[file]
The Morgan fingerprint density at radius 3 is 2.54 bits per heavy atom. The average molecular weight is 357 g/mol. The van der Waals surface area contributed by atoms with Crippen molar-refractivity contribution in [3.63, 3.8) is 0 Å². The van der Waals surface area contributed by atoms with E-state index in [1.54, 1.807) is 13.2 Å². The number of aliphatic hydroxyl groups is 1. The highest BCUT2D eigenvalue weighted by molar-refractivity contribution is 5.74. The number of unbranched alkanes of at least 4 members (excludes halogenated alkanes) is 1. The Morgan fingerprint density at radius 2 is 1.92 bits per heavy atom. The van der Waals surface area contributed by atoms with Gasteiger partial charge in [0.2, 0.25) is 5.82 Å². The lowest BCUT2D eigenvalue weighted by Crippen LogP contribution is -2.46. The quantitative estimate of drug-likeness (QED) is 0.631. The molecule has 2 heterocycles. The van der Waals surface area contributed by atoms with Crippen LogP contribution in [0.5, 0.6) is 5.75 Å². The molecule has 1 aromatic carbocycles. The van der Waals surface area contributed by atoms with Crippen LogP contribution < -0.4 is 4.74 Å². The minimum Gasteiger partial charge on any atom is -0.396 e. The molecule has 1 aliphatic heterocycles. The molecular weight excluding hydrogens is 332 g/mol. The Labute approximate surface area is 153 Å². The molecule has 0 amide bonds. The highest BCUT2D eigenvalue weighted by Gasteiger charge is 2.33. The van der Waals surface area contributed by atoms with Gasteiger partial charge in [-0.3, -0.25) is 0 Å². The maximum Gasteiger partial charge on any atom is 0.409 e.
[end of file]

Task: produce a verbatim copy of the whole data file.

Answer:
The Morgan fingerprint density at radius 3 is 2.54 bits per heavy atom. The average molecular weight is 357 g/mol. The van der Waals surface area contributed by atoms with Crippen molar-refractivity contribution in [3.63, 3.8) is 0 Å². The van der Waals surface area contributed by atoms with E-state index in [1.54, 1.807) is 13.2 Å². The number of aliphatic hydroxyl groups is 1. The highest BCUT2D eigenvalue weighted by molar-refractivity contribution is 5.74. The number of unbranched alkanes of at least 4 members (excludes halogenated alkanes) is 1. The Morgan fingerprint density at radius 2 is 1.92 bits per heavy atom. The van der Waals surface area contributed by atoms with Gasteiger partial charge in [0.2, 0.25) is 5.82 Å². The lowest BCUT2D eigenvalue weighted by Crippen LogP contribution is -2.46. The quantitative estimate of drug-likeness (QED) is 0.631. The molecule has 2 heterocycles. The van der Waals surface area contributed by atoms with Crippen LogP contribution in [0.5, 0.6) is 5.75 Å². The molecule has 1 aromatic carbocycles. The van der Waals surface area contributed by atoms with Crippen LogP contribution < -0.4 is 4.74 Å². The minimum Gasteiger partial charge on any atom is -0.396 e. The molecule has 1 aliphatic heterocycles. The molecular weight excluding hydrogens is 332 g/mol. The Labute approximate surface area is 153 Å². The molecule has 0 amide bonds. The highest BCUT2D eigenvalue weighted by Gasteiger charge is 2.33. The van der Waals surface area contributed by atoms with Gasteiger partial charge in [-0.3, -0.25) is 0 Å². The maximum Gasteiger partial charge on any atom is 0.409 e.